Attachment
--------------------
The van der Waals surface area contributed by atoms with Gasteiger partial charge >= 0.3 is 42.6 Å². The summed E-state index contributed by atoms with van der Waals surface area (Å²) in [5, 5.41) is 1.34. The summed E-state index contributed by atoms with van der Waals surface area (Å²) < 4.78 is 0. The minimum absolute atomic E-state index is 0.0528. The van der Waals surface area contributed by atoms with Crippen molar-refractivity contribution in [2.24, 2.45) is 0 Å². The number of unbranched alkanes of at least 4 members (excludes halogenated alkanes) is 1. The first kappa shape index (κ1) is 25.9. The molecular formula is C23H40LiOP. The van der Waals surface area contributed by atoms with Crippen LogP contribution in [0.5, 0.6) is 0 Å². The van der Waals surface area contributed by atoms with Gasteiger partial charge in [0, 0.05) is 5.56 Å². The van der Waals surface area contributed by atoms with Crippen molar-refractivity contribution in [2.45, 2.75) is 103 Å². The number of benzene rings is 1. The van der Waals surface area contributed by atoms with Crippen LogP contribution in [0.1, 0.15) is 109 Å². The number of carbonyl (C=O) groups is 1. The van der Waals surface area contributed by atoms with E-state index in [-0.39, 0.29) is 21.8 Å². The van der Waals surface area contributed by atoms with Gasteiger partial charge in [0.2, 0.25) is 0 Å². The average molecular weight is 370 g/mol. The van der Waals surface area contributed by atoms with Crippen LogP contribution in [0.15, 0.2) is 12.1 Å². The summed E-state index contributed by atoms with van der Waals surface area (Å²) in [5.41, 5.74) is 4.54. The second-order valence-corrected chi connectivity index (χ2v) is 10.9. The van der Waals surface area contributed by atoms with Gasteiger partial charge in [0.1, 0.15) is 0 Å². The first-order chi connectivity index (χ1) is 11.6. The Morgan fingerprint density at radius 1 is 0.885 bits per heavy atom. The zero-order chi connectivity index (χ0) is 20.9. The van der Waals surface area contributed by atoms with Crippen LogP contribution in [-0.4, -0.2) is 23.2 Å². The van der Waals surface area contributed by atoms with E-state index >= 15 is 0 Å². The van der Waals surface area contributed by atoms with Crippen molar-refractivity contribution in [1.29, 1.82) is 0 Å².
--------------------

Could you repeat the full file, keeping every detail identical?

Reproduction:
The van der Waals surface area contributed by atoms with Gasteiger partial charge >= 0.3 is 42.6 Å². The summed E-state index contributed by atoms with van der Waals surface area (Å²) in [5, 5.41) is 1.34. The summed E-state index contributed by atoms with van der Waals surface area (Å²) < 4.78 is 0. The minimum absolute atomic E-state index is 0.0528. The van der Waals surface area contributed by atoms with Crippen molar-refractivity contribution in [2.24, 2.45) is 0 Å². The number of unbranched alkanes of at least 4 members (excludes halogenated alkanes) is 1. The first kappa shape index (κ1) is 25.9. The molecular formula is C23H40LiOP. The van der Waals surface area contributed by atoms with Crippen LogP contribution in [0.5, 0.6) is 0 Å². The van der Waals surface area contributed by atoms with Gasteiger partial charge in [0, 0.05) is 5.56 Å². The van der Waals surface area contributed by atoms with Crippen molar-refractivity contribution in [2.45, 2.75) is 103 Å². The number of benzene rings is 1. The van der Waals surface area contributed by atoms with Crippen LogP contribution in [0.1, 0.15) is 109 Å². The number of carbonyl (C=O) groups is 1. The van der Waals surface area contributed by atoms with E-state index in [-0.39, 0.29) is 21.8 Å². The van der Waals surface area contributed by atoms with Gasteiger partial charge in [0.2, 0.25) is 0 Å². The average molecular weight is 370 g/mol. The van der Waals surface area contributed by atoms with Crippen LogP contribution in [0.15, 0.2) is 12.1 Å². The summed E-state index contributed by atoms with van der Waals surface area (Å²) in [5.41, 5.74) is 4.54. The second-order valence-corrected chi connectivity index (χ2v) is 10.9. The van der Waals surface area contributed by atoms with Gasteiger partial charge in [0.1, 0.15) is 0 Å². The first-order chi connectivity index (χ1) is 11.6. The Morgan fingerprint density at radius 1 is 0.885 bits per heavy atom. The zero-order chi connectivity index (χ0) is 20.9. The van der Waals surface area contributed by atoms with Crippen LogP contribution in [-0.4, -0.2) is 23.2 Å². The van der Waals surface area contributed by atoms with E-state index >= 15 is 0 Å². The van der Waals surface area contributed by atoms with Crippen molar-refractivity contribution in [1.29, 1.82) is 0 Å².